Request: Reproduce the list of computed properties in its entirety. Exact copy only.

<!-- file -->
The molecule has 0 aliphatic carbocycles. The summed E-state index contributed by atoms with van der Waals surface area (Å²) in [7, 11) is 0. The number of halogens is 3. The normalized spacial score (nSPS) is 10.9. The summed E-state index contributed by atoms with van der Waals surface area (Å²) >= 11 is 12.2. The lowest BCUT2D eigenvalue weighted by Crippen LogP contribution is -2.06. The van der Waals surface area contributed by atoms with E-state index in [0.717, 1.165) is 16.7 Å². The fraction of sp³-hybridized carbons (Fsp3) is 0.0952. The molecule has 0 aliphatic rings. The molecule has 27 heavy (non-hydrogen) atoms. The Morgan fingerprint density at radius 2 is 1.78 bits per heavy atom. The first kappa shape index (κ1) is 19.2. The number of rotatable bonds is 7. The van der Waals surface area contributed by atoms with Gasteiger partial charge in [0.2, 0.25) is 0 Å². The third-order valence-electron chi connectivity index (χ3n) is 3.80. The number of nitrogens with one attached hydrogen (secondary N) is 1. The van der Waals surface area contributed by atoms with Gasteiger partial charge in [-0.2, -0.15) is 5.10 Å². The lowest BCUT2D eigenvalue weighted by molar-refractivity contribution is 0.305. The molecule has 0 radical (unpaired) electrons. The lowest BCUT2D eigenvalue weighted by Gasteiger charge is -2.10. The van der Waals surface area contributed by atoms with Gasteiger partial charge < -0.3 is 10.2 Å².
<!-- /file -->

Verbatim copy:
The molecule has 0 aliphatic carbocycles. The summed E-state index contributed by atoms with van der Waals surface area (Å²) in [7, 11) is 0. The number of halogens is 3. The normalized spacial score (nSPS) is 10.9. The summed E-state index contributed by atoms with van der Waals surface area (Å²) >= 11 is 12.2. The lowest BCUT2D eigenvalue weighted by Crippen LogP contribution is -2.06. The van der Waals surface area contributed by atoms with E-state index in [0.717, 1.165) is 16.7 Å². The fraction of sp³-hybridized carbons (Fsp3) is 0.0952. The molecule has 0 aliphatic rings. The molecule has 27 heavy (non-hydrogen) atoms. The Morgan fingerprint density at radius 2 is 1.78 bits per heavy atom. The first kappa shape index (κ1) is 19.2. The number of rotatable bonds is 7. The van der Waals surface area contributed by atoms with Gasteiger partial charge in [0.2, 0.25) is 0 Å². The third-order valence-electron chi connectivity index (χ3n) is 3.80. The number of nitrogens with one attached hydrogen (secondary N) is 1. The van der Waals surface area contributed by atoms with Gasteiger partial charge in [-0.2, -0.15) is 5.10 Å². The lowest BCUT2D eigenvalue weighted by molar-refractivity contribution is 0.305. The molecule has 0 radical (unpaired) electrons. The lowest BCUT2D eigenvalue weighted by Gasteiger charge is -2.10. The van der Waals surface area contributed by atoms with Gasteiger partial charge < -0.3 is 10.2 Å².